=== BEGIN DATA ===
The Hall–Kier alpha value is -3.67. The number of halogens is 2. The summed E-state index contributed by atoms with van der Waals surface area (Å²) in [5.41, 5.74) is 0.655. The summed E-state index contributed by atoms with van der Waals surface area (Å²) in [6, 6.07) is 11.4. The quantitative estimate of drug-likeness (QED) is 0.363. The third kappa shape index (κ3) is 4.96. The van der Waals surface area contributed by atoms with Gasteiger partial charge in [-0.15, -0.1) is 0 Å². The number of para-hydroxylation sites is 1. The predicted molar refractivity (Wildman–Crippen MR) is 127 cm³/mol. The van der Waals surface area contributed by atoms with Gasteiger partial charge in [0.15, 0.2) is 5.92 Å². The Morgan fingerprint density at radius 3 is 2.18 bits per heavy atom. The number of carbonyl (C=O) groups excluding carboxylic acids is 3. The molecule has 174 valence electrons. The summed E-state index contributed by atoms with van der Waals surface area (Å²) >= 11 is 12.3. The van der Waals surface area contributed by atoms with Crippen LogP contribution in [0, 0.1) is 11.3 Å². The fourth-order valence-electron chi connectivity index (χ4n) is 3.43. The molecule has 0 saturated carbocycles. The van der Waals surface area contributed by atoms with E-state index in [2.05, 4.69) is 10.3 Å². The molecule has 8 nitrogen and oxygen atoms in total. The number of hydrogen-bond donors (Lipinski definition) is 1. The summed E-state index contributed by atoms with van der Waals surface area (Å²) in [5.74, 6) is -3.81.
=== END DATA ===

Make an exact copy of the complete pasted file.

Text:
The Hall–Kier alpha value is -3.67. The number of halogens is 2. The summed E-state index contributed by atoms with van der Waals surface area (Å²) in [5.41, 5.74) is 0.655. The summed E-state index contributed by atoms with van der Waals surface area (Å²) in [6, 6.07) is 11.4. The quantitative estimate of drug-likeness (QED) is 0.363. The third kappa shape index (κ3) is 4.96. The van der Waals surface area contributed by atoms with Gasteiger partial charge in [-0.15, -0.1) is 0 Å². The number of para-hydroxylation sites is 1. The predicted molar refractivity (Wildman–Crippen MR) is 127 cm³/mol. The van der Waals surface area contributed by atoms with Gasteiger partial charge in [0.15, 0.2) is 5.92 Å². The Morgan fingerprint density at radius 3 is 2.18 bits per heavy atom. The number of carbonyl (C=O) groups excluding carboxylic acids is 3. The molecule has 174 valence electrons. The summed E-state index contributed by atoms with van der Waals surface area (Å²) >= 11 is 12.3. The van der Waals surface area contributed by atoms with Crippen LogP contribution in [0, 0.1) is 11.3 Å². The fourth-order valence-electron chi connectivity index (χ4n) is 3.43. The molecule has 0 saturated carbocycles. The van der Waals surface area contributed by atoms with E-state index in [2.05, 4.69) is 10.3 Å². The molecule has 8 nitrogen and oxygen atoms in total. The number of hydrogen-bond donors (Lipinski definition) is 1. The summed E-state index contributed by atoms with van der Waals surface area (Å²) in [5.74, 6) is -3.81.